Sunday, August 19, 2007

Mindfulness Retreat: Part I

The day I left for my retreat, I was sure to wear my Sacred Lotus Necklace and would continue to wear it for the duration of my retreat. My Sacred Lotus Necklace was a gift I received from my dear friend in June. The lotus on my necklace is hand-carved from a Tagua nut, which is an eco-friendly nut from South America, which doesn't harm the rainforest when it is harvested. Above the lotus flower is the perfect counterpart; a piece of amber stone, which has been used for millenia as a talisman of good luck and protection and to absorb and transmute negative energy and to attract joy. As a wearer of this elegant necklace, I am reminded of humanity's rise (as well as my own) out of murky waters (in the same way a beautiful lotus blooms amid the mud) and into a place of strength and beauty. For those of you who aren't familiar, the Buddha is typically depicted sitting atop a lotus. And more than once during the retreat, Thich Nhat Hahn reminded us that we cannot get the lotus without the mud, which can be compared to saying without the rain there is no rainbow. So, of course, it was important to me to wear my prized necklace during my week with Thich Nhat Hanh.

After checking in and unpacking in my dorm room at Stonehill, the first "event" of the retreat was dinner. In keeping with Buddhist principles, all meals were vegetarian. Additionally, all meals were to be experienced with Noble Silence. This allows us to be mindful of the act of eating, to be present in the moment and to appreciate how we're nourishing our bodies. Extended periods of chewing, looking at your plate and putting down your utensils and eating more slowly are encouraged.

Cards on each of the many dining tables offered us these insights and suggestions:

We are invited to eat in mindfulness, establishing ourselved in the present moment, so that we can be aware of the food in front of us and the community surrounding us.

We eat in such a way that makes brotherhood and sisterhood, peace and joy, possible during the whole time of eating.

Brothers and Sisters, please practice the FIVE CONTEMPLATIONS while eating:

This food is a gift of the earth, the sky, numerous living beings and much hard work.

May we eat with mindfulness and gratitude so as to be worthy to receive it.

May we recognize and transform our unwholesome mental formations, especially our greed and learn to eat with moderation.

May we take in only food that nourishes us and prevents illness.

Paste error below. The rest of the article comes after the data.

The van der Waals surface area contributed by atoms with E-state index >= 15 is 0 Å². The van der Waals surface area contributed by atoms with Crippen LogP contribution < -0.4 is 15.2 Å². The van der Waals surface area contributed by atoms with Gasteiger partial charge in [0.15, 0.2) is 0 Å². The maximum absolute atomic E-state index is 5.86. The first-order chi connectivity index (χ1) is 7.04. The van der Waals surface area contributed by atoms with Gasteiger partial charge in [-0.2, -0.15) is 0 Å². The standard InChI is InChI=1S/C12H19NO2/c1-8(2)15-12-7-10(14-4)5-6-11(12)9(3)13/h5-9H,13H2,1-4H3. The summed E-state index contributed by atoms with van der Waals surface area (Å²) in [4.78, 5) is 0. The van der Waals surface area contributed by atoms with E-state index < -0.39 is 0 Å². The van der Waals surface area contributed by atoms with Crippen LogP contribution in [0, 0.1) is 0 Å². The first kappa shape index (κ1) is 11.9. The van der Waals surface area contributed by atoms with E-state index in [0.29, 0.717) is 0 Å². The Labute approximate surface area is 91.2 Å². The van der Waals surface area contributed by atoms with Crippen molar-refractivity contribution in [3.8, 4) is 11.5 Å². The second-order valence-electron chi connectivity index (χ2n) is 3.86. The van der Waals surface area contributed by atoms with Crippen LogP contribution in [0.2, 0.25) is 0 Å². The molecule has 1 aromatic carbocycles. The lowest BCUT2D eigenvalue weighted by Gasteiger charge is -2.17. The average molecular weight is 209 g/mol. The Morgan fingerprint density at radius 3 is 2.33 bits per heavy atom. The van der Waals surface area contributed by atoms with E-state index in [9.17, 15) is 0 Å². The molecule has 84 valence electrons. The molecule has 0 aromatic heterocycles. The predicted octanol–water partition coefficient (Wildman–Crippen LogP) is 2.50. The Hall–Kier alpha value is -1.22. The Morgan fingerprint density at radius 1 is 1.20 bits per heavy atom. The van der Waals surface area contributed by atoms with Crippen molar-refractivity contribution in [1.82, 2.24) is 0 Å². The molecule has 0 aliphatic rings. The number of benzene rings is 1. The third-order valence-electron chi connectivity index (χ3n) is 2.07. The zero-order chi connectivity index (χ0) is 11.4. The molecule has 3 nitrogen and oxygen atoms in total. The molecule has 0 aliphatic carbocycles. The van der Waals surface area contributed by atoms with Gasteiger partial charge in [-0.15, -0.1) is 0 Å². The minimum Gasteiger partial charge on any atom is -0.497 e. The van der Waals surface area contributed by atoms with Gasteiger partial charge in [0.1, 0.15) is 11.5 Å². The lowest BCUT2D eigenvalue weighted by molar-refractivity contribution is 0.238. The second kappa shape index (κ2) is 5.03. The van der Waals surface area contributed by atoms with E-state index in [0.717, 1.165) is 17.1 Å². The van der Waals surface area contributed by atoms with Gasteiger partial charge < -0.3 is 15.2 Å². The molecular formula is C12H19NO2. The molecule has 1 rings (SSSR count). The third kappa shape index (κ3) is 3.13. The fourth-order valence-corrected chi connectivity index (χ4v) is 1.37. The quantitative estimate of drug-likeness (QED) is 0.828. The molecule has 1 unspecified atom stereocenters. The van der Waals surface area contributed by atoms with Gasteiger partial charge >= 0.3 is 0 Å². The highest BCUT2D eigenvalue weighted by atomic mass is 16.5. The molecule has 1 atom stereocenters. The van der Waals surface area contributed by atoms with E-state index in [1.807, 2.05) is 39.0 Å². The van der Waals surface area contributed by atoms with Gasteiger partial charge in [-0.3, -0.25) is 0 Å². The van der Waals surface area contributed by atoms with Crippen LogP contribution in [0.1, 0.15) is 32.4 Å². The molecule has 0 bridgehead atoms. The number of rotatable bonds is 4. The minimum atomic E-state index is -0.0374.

We accept this food so that we may nuture our sisterhood and brotherhood, strengthen our sangha and nourish our ideal of serving living beings.

How to practice Mindful Eating:

Looking at the plate of food before eating:
Beings all over the earth are struggling to live. May we practive so that all may have enough to eat.

Beginning to eat:
With the first mouthful, offer joy. With the second mouthful, offer compassion. With the third mouthful, see others' joy as your own. With the fourth, offer inclusiveness.

After the meal:
The meal is finished and you feel satisfied. Give thanks to your parents, teachers, friends and all beings. Vow to live for the benefit of all beings.

Wow, eating within these guidelines would surely shrink a lot of waist lines and prevent a lot of disease and illness. I found this to be an extremely easy and enjoyable way to eat my meals each day. Honestly, it made some food taste a whole lot better too, when I really put a lot of thought as to how that piece of zucchini made its way to my plate.... the seeds, the soil, the wind, the sun, the water, the farmer, the harvesting, how the zucchini travelled to the chef who prepared it in a kitchen and how it finally ended up on my plate and then into my mouth, digested within my body moments later. It was amazing!

Meals are a great time for families to communicate and for friends to come together and talking, laughing and sharing is wonderful. But maybe once a week, a meal in silence with friends or family could prove to be very powerful experience for you, so I urge you to give it some thought.
This week I will continue to share with you different aspects of my retreat. For those who are interested in experiencing a Thich Nhat Hanh retreat yourself, there is still room left at the October 2007 retreat taking place in Pine Bush, NY (in the Catskills). For more information, you can go to

Please check back soon for more updates!

"There is no way to peace. Peace is the way. There is no way to happiness. Happiness is the way."
- Thich Nhat Hanh

1 comment:

Anonymous said...

Thank you for posting the little notes around the meal areas. I just came back from his retreat at Deer Park in Escondido California. Before I started my lunch, I wanted to remember these, and realized I had left these at home. helped me find what you had shared.
I'd share more about that fantastic retreat (more than 800 people and still some deep silence), but this is your blog. :-) Keep up the good work!